As a child in a good elementary school in the small town of Owego, New York, in the early 1960s, I learned dozens of old folk songs. Among them was “Home on the Range,” which I, like many of my fellow students, loved to sing, feeling all romantic about life on the range—ridin’ your faithful horse, sleepin’ under the stars, shootin’ rattlesnakes, tamin’ wild horses, herdin’ cattle, and singin’ ’round the campfire. Of course, none of us had ever seen the range, other than in cowboy Westerns, but that didn’t quench our sentimentality.
O give me a home where the buffalo roam,
where the deer and the antelope play,
where seldom is heard a discouraging word,
and the skies are not cloudy all day.
Home, home on the range! …
We all loved to sing that—I especially because my maternal grandfather had been a cattle rancher in Wyoming and had lived just that life before he was caught in a stampede that broke “practically every bone in his body”—from which he was expected never to recover, though by true grit he did, even learning to walk without a limp though one leg was left three inches shorter than the other. (He also became a marshal nicknamed “Sundance Kid” when he lived in Sundance, Wyoming, where my mother was born.)
I had a particular passion for the buffalo, those lumbering giants of the old American west, even though later, in middle school, fellow students taunted me by calling me “Buffie Bison”—playing on the pronunciation of my last name, BICE-ner, which they figured sounded at least a bit like bison. (Why they thought that should be a taunt I never could understand.)
I was sad that the bison had been hunted nearly to extinction. Like most people, I thought their near disappearance was largely because of what I would later learn to call “the tragedy of the commons”—they were a valuable resource to which nobody had property rights and therefore everybody had an incentive to consume as much as possible as quickly as possible lest it be consumed by somebody else first.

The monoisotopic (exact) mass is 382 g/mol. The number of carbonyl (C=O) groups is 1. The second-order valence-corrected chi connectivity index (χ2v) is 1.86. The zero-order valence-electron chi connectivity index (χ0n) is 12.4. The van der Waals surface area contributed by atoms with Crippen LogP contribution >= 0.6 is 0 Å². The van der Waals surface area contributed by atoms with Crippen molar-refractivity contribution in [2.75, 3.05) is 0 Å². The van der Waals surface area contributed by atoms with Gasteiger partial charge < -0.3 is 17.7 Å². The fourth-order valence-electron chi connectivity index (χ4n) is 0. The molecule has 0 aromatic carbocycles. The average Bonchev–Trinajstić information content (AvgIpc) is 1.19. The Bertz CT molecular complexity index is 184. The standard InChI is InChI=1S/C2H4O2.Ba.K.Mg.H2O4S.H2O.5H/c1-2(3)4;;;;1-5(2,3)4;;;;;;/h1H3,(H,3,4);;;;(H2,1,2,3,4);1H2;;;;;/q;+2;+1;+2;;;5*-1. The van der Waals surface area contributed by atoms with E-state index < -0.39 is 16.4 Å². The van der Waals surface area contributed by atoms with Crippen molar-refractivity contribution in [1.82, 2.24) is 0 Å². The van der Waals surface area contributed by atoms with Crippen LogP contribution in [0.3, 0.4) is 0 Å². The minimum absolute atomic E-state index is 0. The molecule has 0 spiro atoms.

Well, that explanation, however intuitively attractive, isn’t true.
The truth is that because cattle converted grass to meat so much more efficiently than buffalo and could be herded, harvested, and therefore brought to market so much more cheaply, the buffalo—so long as they remained in the massive numbers of the early 1800s (estimated at 30 million at the height and still 10 million by 1870), were a negative economic value. They were more valuable dead and rotting than alive and chewing up grass that otherwise could feed cattle.
My old friend Dr. P.J. Hill summarizes the story here and develops it more fully here. He brings much-needed correction to common perceptions about ecological harm in the old west. And he also explains why, once they became sufficiently rare that they had value as an ecological curiosity and an aesthetic amenity, private investors gained incentive to establish property rights in them. The result? Their numbers have grown from a few hundred to 450,000, of which about 220,000 are in the United States.
Meanwhile, I have the pleasure of actually liking something President Obama has done. He designated the bison the U.S. national mammal back in May.